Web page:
Hey, I’m Bob and I like to make stuff today. We’re going to make mandalorian helmets. [MUSIC] Today we’re going to make a boba Fett helmet. Now there’s a bunch of different ways you could do this. Punish props has an awesome video on making one completely out of foam. You could make one out of paper using Peppa Cura, you could sculpt it out of your material of choice, but I’m going to 3d print it. I bought it from the modeler, and I’ve kind of been waiting to print it because I don’t have a printer big enough to do the entire thing. At one time, well, it turns out that you don’t need a huge printer to print a helmet. You can cut it up into smaller pieces. I want to show you that process, but I’ve got a whole lot of sanding to do so first. Let’s get this thing assembled, and then while I’m sanding, we can talk more about it. I printed all these pieces out of petg now. The reason I did that is because this stuff is supposed to be more sandable than PLA! Which is what I usually use so this should help us get rid of the layer lines on the outside of this once. We get to that part first. We have to glue these together. I’m going to use five minute epoxy for this so that it’s very quick that should be plenty strong enough, and I wanted to show this off. This is actually leftover silicone from another project that we poured in the bottom of a little container and let it set up. We popped it out of the container and now it’s a mixing pad for five minute epoxy. [MUSIC] There’s a bunch of different ways that you can slice a 3d model into multiple pieces to put it on the printer. I like to use Prusa slicer because it’s the slicing software that I’m using. Anyway, It’s got a really simple feature where you can take a plane and cut an STL file in half. You may need to rotate that object around to get it to slice in the direction that you need to, but it breaks it into two separate STL files. And then you can print each one of those individually or you can break it down into as many pieces as you need to, so turns out the sanding petg is pretty awesome. You can get a really smooth finish, and once I moved over from hand sanding to the orbital Sander on a really low speed. It actually went even faster now. I did print this dome part upside down, which is not great for the finish, but it cut off like two day’s worth of print time. So I’ve got a lot of area up here that I have to fill and we’ll get to that in just a minute but first. I want to talk about sizing a helmet like this for yourself to size this model for myself. I cut it first at this point because this line around here is the widest part of my head, and then I printed out Just that section a couple of times at different scales. I started out with 75 actually for one of my kids to make sure that that would fit for them and I ended up at a 90 ring and this does fit around my head. So I thought I had the right size well. It turns out that on this helmet. You actually have these cheek sections which are pushed in really far, and while the helmet will fit on my head, it won’t fit over my face because of these sections. So unfortunately, this one is going to end up being one of my kids. I’m going to have to print a full-size one for myself and throughout this video we’re actually just going to swap back and forth between the two because I’ve got to do both of them. One of the big ways we’re going to get a smooth surface. Here is filler primer, but first we’re going to go over these big divot sections with some glazing putty. This is an acrylic putty that will go on and dry, pretty quickly, and it sands really nicely. It’s kind of like thin bondo. [MUSIC] I’ve done a couple of coats of glazing putty on this thing and sanded in between them and I actually went ahead and filled in the dent on top of the helmet here. Because this one’s going to be for my son. He doesn’t want to look like Boba Fett, just going to be a mandalorian, so I’ve tried to smooth that out a little bit. I also went in with that same stuff and covered these sections now. This didn’t really need it, but by putting in a thick layer of that and sanding down. If you look up close, you can actually see some pits in there. I’m going to leave those there because that will end up looking like wear once I get the final paint on this. The next step on this thing is to spray the entire thing down with filler primer. This is just a spray can primer, but it’s really thick and what I like to do is completely flood the surface with it like it’s okay to get drips. It’s okay to add a ton of it because you’re gonna sand down at least the first two coats. This stuff is a great way to get a really really smooth. Finish, so let’s go get this thing covered. And then we’ll do some more sanding. [MUSIC] while that’s drying. I actually wanted to talk about why it’s okay to have a really overflow. On the first couple of passes of filler primer. Basically, you’ve got all these layer lines that are built up like this and you’re trying to over, fill it so that you can fill the gap in between them. You’re lifting all the surfaces up. Then you’re going to sand them down and what’s left over is in between those layer lines. If you look at this piece right here, you’ve got a really really smooth curve and that’s because I over sprayed. It, sanded it down, sprayed. It sanded it down a couple of times, and now you’ve ended up with a really nice surface. That is the middle ground in between the spray and the print. This stuff also sands really really easily. So if you end up with a drip or kind of a bump, you can easily knock it down with some sandpaper. No problem, why make one when you can make two and twice the time that’s kind of what I’m doing here. This one’s for my son. This is a color scheme. He picked out I’m going to work on this one off camera as I’ve already done. We’re going to focus on the Boba Fett helmet for now. And this is the traditional Boba Fett, except updated to the version That’s in the Mandalorian. He basically took it and repainted it in that show, so we’re going to do that and use those colors, which means it’s going to be not perfect, but it’s going to look a lot newer than it did in the older movies. So the first thing I did Here was put down a coat of kind of silver just to give it a base coat. Then I put a clear coat on top of that, so I’m going to be working on top of this with the airbrush. We’ve got some masking to do here because this section needs to be red. Then we’ve got green and black and then a different green on the top and on the sides, so we’re going to start by masking this off, and I’m going to use this masking tape, which is for pin stripers, It’s really thin, which means when you lay it down. You can actually get some really nice, smooth curves, so we’re going to go ahead and start on this section and get the red put down first. [MUSIC] This stuff is great for getting in tight details and on curves, and so I’ve got that along the outside edges of the areas that I want to paint, so I need to cover the rest of this, just with some tape and some paper and I can use this edge of the existing tape to kind of work onto, so I can just get a big sheet to cover the top and all these other panels. Then we can spray the red on this. [MUSIC] Section [Music]! Even though this guy was repainted in the show, there’s still some like chips of the paint around the different edges, And I’m gonna try something I’ve actually never tried before using masking fluid. This is kind of an acrylic kind of rubber cement type stuff that you can paint on, and then when you paint over top of it after that paint dries, you can come back and rub off the masking fluid and it takes the paint with it. Leaving whatever’s underneath in this case is going to be leaving kind of a silver color, the bare metal. So I’m going to use this really sparingly just to put some small details around the edges of this. Then we’ll go and add the red paint. We’ll see how this thing turns out. [MUSIC] I’m not exactly sure how that masking is going to work, but we’re going to go ahead and start working on the paint now. The paint for this is all from a chart that I found online. It’s a layout of the entire helmet and all the different colors specific paint numbers that are the correct colors for Boba Fett now. I picked the ones that I want because I don’t need every color possible, but if you wanted to make a screen accurate one from the movies, that chart has every color every little stencil that you need to make all the dents and all the scratches and all that stuff I’m looking for the big major colors. So I just ordered a few of these now. Some of these are acrylics and they’re going to work Fine for the airbrush. Some are enamels and I’m not exactly sure how well these are going to work. I’m probably going to dilute them down a little bit and do some tests. Also, I’m going to be using an airbrush for pretty much. All of this and I just barely know how to use the airbrush. There are some really good videos on Youtube. If you want to learn all the ins and outs of airbrushing, I know just enough to be able to put paint down. [MUSIC] [Applause] [Music]. The right here is where I put some of that masking, and you can see that you just rub it off. And it takes the paint that was laying on top of it with it. It leaves kind of a chipped effect. So once we put the other colors over here. Those little areas will just stay silver that turned out really cool. And honestly, I didn’t have to necessarily mask those because I’m going to be painting over this section anyway. I wanted to try to separate those colors as much as I could. So now I have to go back and re-mask the red areas so that I can paint this section in this section green. And then I’m also going to have to paint this section black. So I think I’m going to mask off the red. Do all the green and then come back and then remove the black area and just spray over top of the green. I’m not exactly sure I’m just kind of figuring this out as I go along. But basically a bunch more masking and painting [Music] [Applause] [Music]. I got the base color green on, and you’ll notice that it’s a little bit splotchy. It’s not a super even finish, so I don’t know if that’s because of the paint is mixed incorrectly, or I don’t know how to use the airbrush, but regardless, that’s what this one looked like before I put the clear coat on it, and you can see that that clear matte covering that I put on here really evened out the surface, so I’m just going to go ahead and get the last little bits painted on here, and then I’m going to go over this entire thing with that clear mat and we’ll see how it turns out [Music]. I mean, I followed the colors That are on the diagram. I masked it off exactly as I should, so I shouldn’t be surprised, but I’m really surprised that looks like Boba Fett, so we’re moving along pretty nicely, but now I need to do the back section. It’s a different green, so I’m going to mask and get that painted up and then we’ll work on some of the details and all the viewfinder and all that stuff that goes on the side and that will have to create some specific masks for the small pieces on the sides of it and for the little lines that run across here. [MUSIC] I’ve got a bunch of the little side pieces all painted up and a few of them masked off because I have to add some detail to those sections. The next thing I’m actually going to work on is putting the kill stripes across the side. Now this is a little mask that I cut out on the vinyl cutter, but it’s really just a bunch of rectangles, so you could do that with masking tape, just the same. I’m going to stick this across here and then kind of cover this section around it. Then I’ll spray that with the color. Then we can move on to those other details, so this is all cut to be straight, but obviously the helmet curves in a couple of different directions, so this may take some doing to actually get it to follow the curve and for the vinyl, not to pucker up around the corners. What I may have to do is actually cut up from these top lines so that I can kind of lay them over each other up in this top area, It won’t be perfectly squared off, but I doubt you’ll be able to notice [Music]. The painting for this thing is all finally done. I’ve just got to stick the side pieces on well. Get to those in a minute. Next up! I want to move to the visor. I looked around. Online and a lot of people will use these replacement face shields and cut them down to fit on the inside. And since I don’t have a template, I’m going to make one really quickly just by measuring the inside space here and up here and start to kind of draw out a paper template. And then once I make sure that that fits, I can lay it on top of the shield and cut it. [MUSIC] out [Music] [Music]. It was actually really easy to cut and get fit in there. There’s still some trimming. I can do so that it will sit all the way up against the kind of inside wall, and then after that, I’m going to take a heat gun just to soften it and form it a little bit, and then I think I’ll use e6000 and some clamps to get this thing glued into place after that we can finish assembling e6000 would probably work just fine, but it will take a while to set up. This stuff is a two-part mixture takes about six minutes to set up, so I can just hold it in place until it hardens. [MUSIC] That turned out really cool and actually wasn’t as much work as I expected. So now we have to add the side pieces on here. We’re just going to glue those together and put them on. The only thing is that the viewfinder actually turns up and down, so I’m going to use a little piece of dowel to connect those on the inside to make sure that it can still rotate and is tight enough to stay up when you want it to be up [Music] [Music]. I am just holding this while it dries. You could use activator, but I found a lot of times that when you spray activator on a painted surface, it will mess up the paint and so I don’t want to run the risk of getting any of that activator on the other areas, so just take a couple minutes to hold it while it dries [Applause] [Music] [Music] [Applause] so [Music]. I know I say this pretty much every time, but I am extremely happy with how these things came out. I honestly did not expect them to look as good as they do. One of the reasons I avoided making a Boba Fett helmet for so long was because of how complex the paint was. But this re-armored version kind of gave me the confidence to give it a shot and it’s a lot less detailed, but I think it turned out really, really good now. This is proof that even if you have a small 3d printer, you can still print out a bunch of small pieces. Put them together and end up with a really nice final product, but like I mentioned before there’s tons of other ways that you could make something like this out of all different materials. And if this gave you an idea for a project, I would love to hear about it down in the comments, but even if this isn’t your thing, we’ve got tons of other types of videos that you may want to check out, and if you’re not subscribed, be sure to do that as well. That’s it for this one. Thanks for watching. We’ll see you next time. But the next step for for the next step from this. But the next step on this entire thing is to spray it with filler primer. This is an aerosol! Wow, wow, Bubba was being mischievous at school, and so he got the dunce cap and got set in the corner. I’ve done a couple of coats of the what’s. This stuff called.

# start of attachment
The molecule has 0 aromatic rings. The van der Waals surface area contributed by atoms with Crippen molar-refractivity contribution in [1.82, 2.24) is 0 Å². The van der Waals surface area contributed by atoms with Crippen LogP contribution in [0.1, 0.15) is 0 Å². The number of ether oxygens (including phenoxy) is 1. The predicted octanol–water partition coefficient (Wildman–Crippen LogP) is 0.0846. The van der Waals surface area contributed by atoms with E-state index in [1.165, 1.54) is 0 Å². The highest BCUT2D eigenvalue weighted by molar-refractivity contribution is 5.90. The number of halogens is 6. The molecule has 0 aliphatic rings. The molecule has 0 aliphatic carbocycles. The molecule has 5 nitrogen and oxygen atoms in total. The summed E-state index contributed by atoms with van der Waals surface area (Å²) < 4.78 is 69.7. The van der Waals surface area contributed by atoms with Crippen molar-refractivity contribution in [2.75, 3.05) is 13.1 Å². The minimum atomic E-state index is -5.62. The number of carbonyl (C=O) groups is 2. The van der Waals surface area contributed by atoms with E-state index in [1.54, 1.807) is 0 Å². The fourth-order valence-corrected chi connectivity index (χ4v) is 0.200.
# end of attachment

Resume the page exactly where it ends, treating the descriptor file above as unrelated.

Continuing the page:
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Transcript: Hey, how's it going, guys? Just, uh, thought I would share with you. A project I've been working on. This is my master chief or your halo mark 6 helmet. And this was 3d printed on my ender threes. Uh, so I've got an Ender, Three and Ender, Three pro. And,...